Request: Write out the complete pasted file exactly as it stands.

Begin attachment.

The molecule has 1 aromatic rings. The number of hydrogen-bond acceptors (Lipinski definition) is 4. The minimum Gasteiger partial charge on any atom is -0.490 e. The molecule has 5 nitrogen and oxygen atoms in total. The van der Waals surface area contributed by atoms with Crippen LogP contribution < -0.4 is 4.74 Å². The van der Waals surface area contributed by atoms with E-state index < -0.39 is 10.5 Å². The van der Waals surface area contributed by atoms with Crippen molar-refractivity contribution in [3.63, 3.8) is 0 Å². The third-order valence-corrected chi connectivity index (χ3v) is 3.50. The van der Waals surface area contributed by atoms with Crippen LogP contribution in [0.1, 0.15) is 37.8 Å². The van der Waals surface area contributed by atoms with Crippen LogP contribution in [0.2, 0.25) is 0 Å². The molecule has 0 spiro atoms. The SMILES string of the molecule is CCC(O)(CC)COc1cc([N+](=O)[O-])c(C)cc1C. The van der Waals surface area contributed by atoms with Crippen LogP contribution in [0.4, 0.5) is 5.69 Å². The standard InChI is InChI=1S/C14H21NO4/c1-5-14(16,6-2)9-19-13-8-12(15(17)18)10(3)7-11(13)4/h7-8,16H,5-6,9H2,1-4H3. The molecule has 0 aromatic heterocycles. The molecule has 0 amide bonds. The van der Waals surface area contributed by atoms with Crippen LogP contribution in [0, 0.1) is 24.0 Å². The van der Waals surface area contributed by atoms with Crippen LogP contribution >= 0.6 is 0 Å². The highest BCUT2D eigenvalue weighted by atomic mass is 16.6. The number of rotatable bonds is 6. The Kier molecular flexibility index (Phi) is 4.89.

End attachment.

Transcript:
The molecule has 1 aromatic rings. The number of hydrogen-bond acceptors (Lipinski definition) is 4. The minimum Gasteiger partial charge on any atom is -0.490 e. The molecule has 5 nitrogen and oxygen atoms in total. The van der Waals surface area contributed by atoms with Crippen LogP contribution < -0.4 is 4.74 Å². The van der Waals surface area contributed by atoms with E-state index < -0.39 is 10.5 Å². The van der Waals surface area contributed by atoms with Crippen molar-refractivity contribution in [3.63, 3.8) is 0 Å². The third-order valence-corrected chi connectivity index (χ3v) is 3.50. The van der Waals surface area contributed by atoms with Crippen LogP contribution in [0.1, 0.15) is 37.8 Å². The van der Waals surface area contributed by atoms with Crippen LogP contribution in [0.2, 0.25) is 0 Å². The molecule has 0 spiro atoms. The SMILES string of the molecule is CCC(O)(CC)COc1cc([N+](=O)[O-])c(C)cc1C. The van der Waals surface area contributed by atoms with Crippen LogP contribution in [0.4, 0.5) is 5.69 Å². The standard InChI is InChI=1S/C14H21NO4/c1-5-14(16,6-2)9-19-13-8-12(15(17)18)10(3)7-11(13)4/h7-8,16H,5-6,9H2,1-4H3. The molecule has 0 aromatic heterocycles. The molecule has 0 amide bonds. The van der Waals surface area contributed by atoms with Crippen LogP contribution in [0, 0.1) is 24.0 Å². The van der Waals surface area contributed by atoms with Crippen LogP contribution >= 0.6 is 0 Å². The highest BCUT2D eigenvalue weighted by atomic mass is 16.6. The number of rotatable bonds is 6. The Kier molecular flexibility index (Phi) is 4.89.